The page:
What You Need to Know About Eviction in Kentucky

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For Kentucky counties that have adopted the Uniform Residential Landlord and Tenant Act, a landlord must provide the tenant with either a 7-day, 14-day, or 30-day notice before filing a formal eviction complaint. The length of the notice will change depending on the cause of eviction. 
However unpleasant it may be, eviction is a legal process that requires landlords to adhere to the rules laid out in Kentucky law. But, eviction notices in Kentucky can get a little complicated. Not every county follows the same rules, and the reason for eviction will affect how long it takes
If you’re a renter in the Bluegrass State, you may feel confused or intimidated by Kentucky eviction laws. But don’t panic: Jerry, the super app for saving money on your insurance policies, is here to teach you everything you’ll need to know about the Kentucky eviction process—and how you can protect yourself from an unlawful eviction.  
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Kentucky eviction 101: how you can be evicted 

First things first: many of the rules and regulations laid out below are only for Kentucky counties that have adopted the Uniform Residential Landlord and Tenant Act (URLTA). This act spells out what exact actions a landlord must take to evict a tenant lawfully, but it only applies to counties with a population of at least 68,000 people. If you’re not sure, call your county clerk’s office and ask if it’s under this act. 
In Kentucky, your landlord can evict you for one of these three causes

Failure to pay rent 

If your county has adopted the URLTA: Under Kentucky law, rent is late one day past due. In this case, a landlord must provide a tenant with a 7-day notice to pay. If they do not pay after that time, a landlord can proceed with the eviction process. Any additional grace periods will must be stipulated in the lease agreement.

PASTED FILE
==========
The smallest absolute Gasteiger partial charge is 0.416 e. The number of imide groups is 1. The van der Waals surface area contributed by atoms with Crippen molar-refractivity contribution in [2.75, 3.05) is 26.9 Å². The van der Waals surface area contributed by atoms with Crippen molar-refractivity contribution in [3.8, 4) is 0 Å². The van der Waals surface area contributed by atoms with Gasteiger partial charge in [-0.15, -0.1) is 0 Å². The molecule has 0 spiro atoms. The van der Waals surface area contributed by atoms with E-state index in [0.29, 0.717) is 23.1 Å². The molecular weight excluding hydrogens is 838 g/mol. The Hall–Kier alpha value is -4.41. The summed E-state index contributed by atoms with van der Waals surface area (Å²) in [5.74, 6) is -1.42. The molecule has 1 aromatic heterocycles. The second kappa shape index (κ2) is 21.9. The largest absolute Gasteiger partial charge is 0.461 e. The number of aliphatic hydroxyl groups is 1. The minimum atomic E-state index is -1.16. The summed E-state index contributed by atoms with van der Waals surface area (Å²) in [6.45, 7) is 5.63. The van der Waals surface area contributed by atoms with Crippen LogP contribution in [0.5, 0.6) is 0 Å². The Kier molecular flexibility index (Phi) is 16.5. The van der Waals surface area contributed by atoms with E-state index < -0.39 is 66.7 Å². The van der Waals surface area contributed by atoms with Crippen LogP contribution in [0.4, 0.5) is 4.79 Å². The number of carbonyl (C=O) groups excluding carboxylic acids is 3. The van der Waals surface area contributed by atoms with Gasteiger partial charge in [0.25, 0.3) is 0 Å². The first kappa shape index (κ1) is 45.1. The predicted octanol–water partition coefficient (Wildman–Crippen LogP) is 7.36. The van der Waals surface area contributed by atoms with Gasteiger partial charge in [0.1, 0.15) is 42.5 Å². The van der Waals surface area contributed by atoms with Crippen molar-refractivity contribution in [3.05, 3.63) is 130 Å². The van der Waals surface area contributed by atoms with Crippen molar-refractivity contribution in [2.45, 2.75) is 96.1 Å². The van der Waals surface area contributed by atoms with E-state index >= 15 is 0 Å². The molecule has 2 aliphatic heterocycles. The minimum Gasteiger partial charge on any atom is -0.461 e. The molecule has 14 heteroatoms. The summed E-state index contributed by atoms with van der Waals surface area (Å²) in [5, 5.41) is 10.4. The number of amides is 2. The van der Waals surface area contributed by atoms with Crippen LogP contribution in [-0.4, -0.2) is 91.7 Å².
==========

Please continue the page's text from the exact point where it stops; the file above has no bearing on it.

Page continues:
If your county has not adopted the URLTA: Rent is still considered overdue if it is one day late, but instead of giving tenants a week to pay, a landlord can instead file a 30-day notice to quit, meaning they have one month to vacate the rented space. 

Lease violation

If there’s been a violation of the rental agreement, a landlord must provide a tenant a 14-day notice to correct the issue. These violations can include having pets in a no-pets-allowed building, smoking in a non-smoking building, property damage, or even illegal activity. 
The rules change a little if you’re a repeat offender. Violating the same terms of your lease more than once within a six-month period, results in a 14-day notice to quit.

Non-renewal of lease at end of lease agreement 

If your county has adopted the URLTA: Usually, this is used for landlords who do not wish to renew their tenant’s lease. The kind of notice needed for this cause depends on the type of lease you have. 
  • Week-to-week lease: 7-day notice to quit 
  • Month-to-month lease: 30-day notice to quit 
  • Written lease expires:10-day notice to quit 
If your county has not adopted the URLTA: For all Kentucky counties that are not under the URLTA, a landlord has to give a 30-day notice to quit

A timeline of eviction in Kentucky 

Let’s say that your landlord has given you notice to address the reason for eviction. What happens next? If you’re staring down the barrel of eviction in Kentucky, here’s what you can expect in terms of a timeline:
StepHow long it typically takesWhat to expect
Written notice from landlord3-15 daysA landlord must send a written notice outlining the reason for eviction. The exact length of the notice depends on both the reason for eviction and whether or not the county follows the URLTA